The only significant concern about the program that I have is that occasionally a wrong key lights up or credit is not given for a correct answer. Additionally, some students experienced problems with their floppy diskette. Two out of four students involved in the review had to play the game at home only in "default mode," as the diskette did not seem to store the customized settings selected by the teacher. Also, the diskettes for these two students did not store results from games played at home, which of course hindered the ability to fully track progress. We e-mailed Piano Virtuoso tech support about these problems several times. The responses were always timely, cordial and helpful, with suggestions of things to try to resolve these issues. I was also sent additional copies of the software to try to help pinpoint the problems.

Another aspect I would change is the game’s response to an incorrect answer. The correct piano key lights up in green, but for such a brief instant that there is no time for the student to re-read the question and think about his error before the next question comes on the screen. On the plus side however, is the fact that the program remembers wrong answers, and will ask the same question again in the next round.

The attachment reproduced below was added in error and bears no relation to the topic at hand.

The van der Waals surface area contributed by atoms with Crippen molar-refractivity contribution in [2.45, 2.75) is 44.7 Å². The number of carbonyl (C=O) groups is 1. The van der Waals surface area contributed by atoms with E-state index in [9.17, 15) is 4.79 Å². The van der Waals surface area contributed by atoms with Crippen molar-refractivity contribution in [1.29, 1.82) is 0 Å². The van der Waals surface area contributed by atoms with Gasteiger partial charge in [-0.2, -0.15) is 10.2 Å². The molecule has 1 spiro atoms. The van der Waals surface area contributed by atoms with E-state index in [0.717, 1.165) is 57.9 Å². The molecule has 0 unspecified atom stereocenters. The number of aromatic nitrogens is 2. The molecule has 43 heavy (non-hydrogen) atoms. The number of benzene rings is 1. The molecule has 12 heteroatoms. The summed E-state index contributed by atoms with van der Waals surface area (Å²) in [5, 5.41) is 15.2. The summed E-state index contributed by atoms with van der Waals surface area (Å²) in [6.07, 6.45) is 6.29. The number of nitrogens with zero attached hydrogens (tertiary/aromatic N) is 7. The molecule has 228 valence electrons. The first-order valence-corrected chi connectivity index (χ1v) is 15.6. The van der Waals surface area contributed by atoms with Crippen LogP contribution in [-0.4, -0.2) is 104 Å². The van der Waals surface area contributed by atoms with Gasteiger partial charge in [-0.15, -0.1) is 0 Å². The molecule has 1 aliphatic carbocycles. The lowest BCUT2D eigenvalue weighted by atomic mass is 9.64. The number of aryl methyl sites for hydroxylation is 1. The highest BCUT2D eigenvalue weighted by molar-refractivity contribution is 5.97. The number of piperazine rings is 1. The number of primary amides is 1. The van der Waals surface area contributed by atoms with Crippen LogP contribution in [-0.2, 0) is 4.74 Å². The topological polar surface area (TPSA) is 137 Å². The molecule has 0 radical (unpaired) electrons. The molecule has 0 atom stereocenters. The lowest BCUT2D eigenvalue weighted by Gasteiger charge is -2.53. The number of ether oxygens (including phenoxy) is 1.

Overall, I found Piano Virtuoso to be pedagogically sound, and my students found it fun and challenging to play. A fully-functional, free demo version with a thirty day time limit is available by calling the toll free number below.

Kathy Hardisty

Piano Virtuoso, version 1.02,  Instructor Edition $59.95 (includes 2 Student Editions), Student Edition $39.95, Studio Edition $49.95 (same as Instructor Edition, but without the Student Editions), Wickes Inc., 111 Oak Meadow Drive, Simpsonville, SC 29681. Phone: 888 298-6857. System Requirements: Any Pentium class IBM compatible computer, Windows 95, 98, ME, 2000, XP, 16 Mb or more RAM, 640x480 resolution or higher, 256 colors or more, 10 Mb hard drive space, mouse, keyboard, audio card, CD-ROM drive, 3 1/2" Floppy drive

 
 
 
 
Page created: 2/20/05
Last updated: 01/30/15
 
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Reprinting from the Piano Education Page The Piano Education Page, Op. 10, No. 1, http://pianoeducation.org